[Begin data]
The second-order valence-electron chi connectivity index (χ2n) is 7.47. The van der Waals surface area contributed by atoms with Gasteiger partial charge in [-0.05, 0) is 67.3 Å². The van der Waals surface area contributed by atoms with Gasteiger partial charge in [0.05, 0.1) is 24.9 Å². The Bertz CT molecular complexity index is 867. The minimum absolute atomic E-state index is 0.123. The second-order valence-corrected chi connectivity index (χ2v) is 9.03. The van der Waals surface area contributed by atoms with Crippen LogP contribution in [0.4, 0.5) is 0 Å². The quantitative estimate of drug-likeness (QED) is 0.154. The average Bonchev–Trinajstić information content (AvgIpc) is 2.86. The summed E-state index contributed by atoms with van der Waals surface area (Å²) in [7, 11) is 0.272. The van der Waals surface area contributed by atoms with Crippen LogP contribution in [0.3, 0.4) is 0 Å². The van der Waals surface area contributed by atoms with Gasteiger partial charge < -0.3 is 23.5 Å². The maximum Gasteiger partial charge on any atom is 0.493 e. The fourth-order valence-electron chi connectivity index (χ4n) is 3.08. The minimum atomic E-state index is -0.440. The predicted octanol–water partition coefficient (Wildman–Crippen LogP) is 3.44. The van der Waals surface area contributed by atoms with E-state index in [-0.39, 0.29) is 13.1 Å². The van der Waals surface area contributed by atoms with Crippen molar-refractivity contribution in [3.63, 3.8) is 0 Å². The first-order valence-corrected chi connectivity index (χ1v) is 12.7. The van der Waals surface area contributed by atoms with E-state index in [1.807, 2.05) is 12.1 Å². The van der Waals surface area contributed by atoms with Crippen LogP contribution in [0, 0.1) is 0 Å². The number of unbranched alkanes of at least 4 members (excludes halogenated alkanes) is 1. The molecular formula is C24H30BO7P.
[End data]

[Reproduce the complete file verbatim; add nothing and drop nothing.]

The second-order valence-electron chi connectivity index (χ2n) is 7.47. The van der Waals surface area contributed by atoms with Gasteiger partial charge in [-0.05, 0) is 67.3 Å². The van der Waals surface area contributed by atoms with Gasteiger partial charge in [0.05, 0.1) is 24.9 Å². The Bertz CT molecular complexity index is 867. The minimum absolute atomic E-state index is 0.123. The second-order valence-corrected chi connectivity index (χ2v) is 9.03. The van der Waals surface area contributed by atoms with Crippen LogP contribution in [0.4, 0.5) is 0 Å². The quantitative estimate of drug-likeness (QED) is 0.154. The average Bonchev–Trinajstić information content (AvgIpc) is 2.86. The summed E-state index contributed by atoms with van der Waals surface area (Å²) in [7, 11) is 0.272. The van der Waals surface area contributed by atoms with Crippen LogP contribution in [0.3, 0.4) is 0 Å². The van der Waals surface area contributed by atoms with Gasteiger partial charge < -0.3 is 23.5 Å². The maximum Gasteiger partial charge on any atom is 0.493 e. The fourth-order valence-electron chi connectivity index (χ4n) is 3.08. The minimum atomic E-state index is -0.440. The predicted octanol–water partition coefficient (Wildman–Crippen LogP) is 3.44. The van der Waals surface area contributed by atoms with E-state index in [-0.39, 0.29) is 13.1 Å². The van der Waals surface area contributed by atoms with Crippen molar-refractivity contribution in [3.63, 3.8) is 0 Å². The first-order valence-corrected chi connectivity index (χ1v) is 12.7. The van der Waals surface area contributed by atoms with E-state index in [1.807, 2.05) is 12.1 Å². The van der Waals surface area contributed by atoms with Crippen LogP contribution in [0, 0.1) is 0 Å². The number of unbranched alkanes of at least 4 members (excludes halogenated alkanes) is 1. The molecular formula is C24H30BO7P.